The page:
Ontario’s Cap-And-Trade Program Is Officially Dead
Killing the program was one of Premier Doug Ford’s key election promises.
The Ontario government has passed legislation to repeal the province’s cap-and-trade system, putting the final nail in the coffin of a program Premier Doug Ford has long promised to scrap.
The bill was introduced in July but the final vote was delayed when an environmental group launched legal action against the government, alleging the province had flouted the province’s Environmental Bill of Rights by failing to hold public consultations on the issue.
The government immediately launched public consultations on the bill, which wrapped mid-October. The results of that consultation have not yet been made public.
The legal action will still move forward, however, on allegations that the government also bypassed mandatory consultations on a regulation related to the cancellation of cap and trade.
Ford vowed to eliminate the system and fight Ottawa’s carbon pricing plan during the spring election campaign, arguing both were too expensive for residents and businesses.
His government has already cancelled programs financed through cap-and-trade revenues, which include rebates for energy-efficient renovations, transit projects and a fund for school repairs.
$3 billion gone
The province made close to $3 billion in a series of cap-and-trade auctions since the system was introduced by the Liberals last year. Ontario’s fiscal watchdog recently said the cancellation of cap and trade will cost $3 billion in lost revenue over the next four fiscal years.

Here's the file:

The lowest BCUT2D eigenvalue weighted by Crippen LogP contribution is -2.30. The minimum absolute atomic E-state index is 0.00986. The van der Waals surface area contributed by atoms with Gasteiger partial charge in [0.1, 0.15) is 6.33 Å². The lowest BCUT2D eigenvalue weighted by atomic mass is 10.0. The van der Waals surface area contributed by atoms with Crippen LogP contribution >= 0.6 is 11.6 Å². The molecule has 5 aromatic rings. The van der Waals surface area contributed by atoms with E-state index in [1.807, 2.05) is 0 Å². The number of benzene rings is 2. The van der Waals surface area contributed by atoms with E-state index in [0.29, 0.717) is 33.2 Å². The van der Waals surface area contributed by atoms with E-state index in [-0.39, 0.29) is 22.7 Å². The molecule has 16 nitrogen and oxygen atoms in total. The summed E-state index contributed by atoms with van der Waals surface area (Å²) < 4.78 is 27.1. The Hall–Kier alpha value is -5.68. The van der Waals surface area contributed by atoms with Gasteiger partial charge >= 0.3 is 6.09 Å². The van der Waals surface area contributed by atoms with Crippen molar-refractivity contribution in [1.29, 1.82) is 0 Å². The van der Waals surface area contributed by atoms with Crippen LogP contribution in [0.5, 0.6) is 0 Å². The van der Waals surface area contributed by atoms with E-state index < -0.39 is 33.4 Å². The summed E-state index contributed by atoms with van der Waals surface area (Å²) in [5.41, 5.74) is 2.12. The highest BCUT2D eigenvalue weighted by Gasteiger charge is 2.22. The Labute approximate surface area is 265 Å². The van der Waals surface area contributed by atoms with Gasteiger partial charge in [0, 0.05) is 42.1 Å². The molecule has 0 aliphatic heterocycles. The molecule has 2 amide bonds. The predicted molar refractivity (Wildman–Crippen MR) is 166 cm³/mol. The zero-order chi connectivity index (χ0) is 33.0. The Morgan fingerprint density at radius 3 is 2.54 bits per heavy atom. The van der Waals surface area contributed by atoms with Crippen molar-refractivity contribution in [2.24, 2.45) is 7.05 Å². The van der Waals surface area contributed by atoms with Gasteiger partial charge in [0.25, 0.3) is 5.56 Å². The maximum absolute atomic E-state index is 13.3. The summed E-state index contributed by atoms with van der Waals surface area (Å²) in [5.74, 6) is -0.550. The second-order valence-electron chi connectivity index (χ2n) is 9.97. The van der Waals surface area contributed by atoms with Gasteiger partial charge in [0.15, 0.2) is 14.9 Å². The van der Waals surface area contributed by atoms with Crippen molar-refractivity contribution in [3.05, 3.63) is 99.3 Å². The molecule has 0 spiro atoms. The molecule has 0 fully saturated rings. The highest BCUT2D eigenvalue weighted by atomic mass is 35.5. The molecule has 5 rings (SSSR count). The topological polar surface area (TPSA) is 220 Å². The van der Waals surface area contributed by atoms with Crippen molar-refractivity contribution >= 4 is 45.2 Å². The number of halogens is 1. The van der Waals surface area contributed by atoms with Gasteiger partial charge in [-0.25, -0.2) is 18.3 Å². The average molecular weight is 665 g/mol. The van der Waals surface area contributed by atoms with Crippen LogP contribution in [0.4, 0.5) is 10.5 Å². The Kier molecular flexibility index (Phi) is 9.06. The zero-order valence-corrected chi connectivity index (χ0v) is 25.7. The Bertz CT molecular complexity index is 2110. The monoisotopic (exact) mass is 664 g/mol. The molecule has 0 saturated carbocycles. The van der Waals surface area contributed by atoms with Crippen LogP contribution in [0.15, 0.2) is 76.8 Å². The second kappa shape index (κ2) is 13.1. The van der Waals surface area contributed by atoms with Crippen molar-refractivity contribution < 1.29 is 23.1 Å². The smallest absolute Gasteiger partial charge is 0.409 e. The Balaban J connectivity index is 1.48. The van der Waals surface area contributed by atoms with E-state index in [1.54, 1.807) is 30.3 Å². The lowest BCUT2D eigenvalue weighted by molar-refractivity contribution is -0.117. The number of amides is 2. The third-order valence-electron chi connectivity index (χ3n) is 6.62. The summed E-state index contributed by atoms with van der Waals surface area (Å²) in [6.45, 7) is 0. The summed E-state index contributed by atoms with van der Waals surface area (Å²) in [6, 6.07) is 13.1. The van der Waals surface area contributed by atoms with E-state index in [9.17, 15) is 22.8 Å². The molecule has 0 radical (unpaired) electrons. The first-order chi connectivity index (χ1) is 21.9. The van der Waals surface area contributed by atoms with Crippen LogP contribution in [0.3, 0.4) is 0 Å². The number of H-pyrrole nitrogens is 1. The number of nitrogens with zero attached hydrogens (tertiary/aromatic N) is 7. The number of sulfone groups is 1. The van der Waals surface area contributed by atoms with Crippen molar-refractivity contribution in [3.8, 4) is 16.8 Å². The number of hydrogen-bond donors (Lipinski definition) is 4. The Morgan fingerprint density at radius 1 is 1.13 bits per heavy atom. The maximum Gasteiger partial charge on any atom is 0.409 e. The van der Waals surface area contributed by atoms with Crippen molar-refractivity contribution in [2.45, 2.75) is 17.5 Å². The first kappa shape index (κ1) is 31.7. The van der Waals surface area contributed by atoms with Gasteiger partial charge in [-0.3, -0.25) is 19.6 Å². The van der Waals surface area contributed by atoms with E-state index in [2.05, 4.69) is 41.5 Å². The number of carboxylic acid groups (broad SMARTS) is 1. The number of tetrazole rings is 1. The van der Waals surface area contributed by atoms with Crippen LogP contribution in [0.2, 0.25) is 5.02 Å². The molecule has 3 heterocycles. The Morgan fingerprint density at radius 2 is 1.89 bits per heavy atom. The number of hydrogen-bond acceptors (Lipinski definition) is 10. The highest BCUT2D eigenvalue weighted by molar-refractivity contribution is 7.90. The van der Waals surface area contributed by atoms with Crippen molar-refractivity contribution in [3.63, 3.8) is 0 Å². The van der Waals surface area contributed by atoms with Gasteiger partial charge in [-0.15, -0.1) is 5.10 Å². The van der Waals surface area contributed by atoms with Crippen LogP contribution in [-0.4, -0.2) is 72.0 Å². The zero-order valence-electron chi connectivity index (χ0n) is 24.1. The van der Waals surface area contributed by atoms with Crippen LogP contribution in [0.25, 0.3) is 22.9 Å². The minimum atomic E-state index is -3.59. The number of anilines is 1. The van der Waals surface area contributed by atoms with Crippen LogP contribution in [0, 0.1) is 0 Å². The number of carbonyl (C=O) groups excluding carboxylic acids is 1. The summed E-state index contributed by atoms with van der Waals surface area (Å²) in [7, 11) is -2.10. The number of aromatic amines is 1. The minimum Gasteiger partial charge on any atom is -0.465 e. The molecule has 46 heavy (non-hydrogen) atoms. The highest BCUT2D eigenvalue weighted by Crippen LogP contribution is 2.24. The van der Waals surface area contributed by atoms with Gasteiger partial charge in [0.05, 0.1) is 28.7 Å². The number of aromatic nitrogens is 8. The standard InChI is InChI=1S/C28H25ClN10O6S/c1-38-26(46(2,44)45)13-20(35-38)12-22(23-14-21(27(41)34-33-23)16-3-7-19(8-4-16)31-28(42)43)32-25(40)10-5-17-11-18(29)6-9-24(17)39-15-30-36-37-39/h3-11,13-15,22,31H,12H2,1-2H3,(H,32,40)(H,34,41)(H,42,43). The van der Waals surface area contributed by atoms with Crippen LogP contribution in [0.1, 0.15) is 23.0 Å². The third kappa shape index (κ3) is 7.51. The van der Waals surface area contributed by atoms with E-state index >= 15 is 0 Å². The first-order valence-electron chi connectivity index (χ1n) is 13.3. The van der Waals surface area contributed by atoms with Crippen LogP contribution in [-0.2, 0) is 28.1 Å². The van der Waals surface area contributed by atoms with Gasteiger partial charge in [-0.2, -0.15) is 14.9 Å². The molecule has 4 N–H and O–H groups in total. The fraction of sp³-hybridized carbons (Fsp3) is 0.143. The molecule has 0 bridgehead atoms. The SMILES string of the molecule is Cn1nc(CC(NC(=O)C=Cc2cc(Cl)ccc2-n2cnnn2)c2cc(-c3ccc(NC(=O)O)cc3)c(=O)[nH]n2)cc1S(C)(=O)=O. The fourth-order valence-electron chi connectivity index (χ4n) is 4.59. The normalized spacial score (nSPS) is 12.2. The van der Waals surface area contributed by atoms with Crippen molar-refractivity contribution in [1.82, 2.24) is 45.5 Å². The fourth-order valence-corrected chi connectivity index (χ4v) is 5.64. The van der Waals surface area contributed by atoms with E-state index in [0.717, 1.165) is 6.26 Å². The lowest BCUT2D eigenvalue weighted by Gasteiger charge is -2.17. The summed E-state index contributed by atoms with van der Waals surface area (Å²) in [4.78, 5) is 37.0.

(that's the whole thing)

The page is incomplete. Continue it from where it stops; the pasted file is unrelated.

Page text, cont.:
Critics have also taken aim at the court challenge the province is waging against Ottawa over the federal carbon pricing plan, calling it a costly and futile exercise.
Opposition parties had expressed further concerns that the government could be on the hook for billions of dollars to compensate permit holders, but the Progressive Conservative government maintains it will spend up to $5 million in payouts to those companies.
The criteria for companies seeking to be reimbursed for costs incurred through the program are laid out in the legislation that passed Wednesday. The government has said only those that purchased more than they used while the program was still active, and were not able to recover those costs from consumers, will be eligible for compensation.
The legislation also protects the province from any potential litigation over the decision.
Ontario’s environmental watchdog recently criticized the government dismantling cap and trade without putting in an effective climate change program to replace it.
Environment Minister Rod Phillips has promised to present a climate change plan this fall.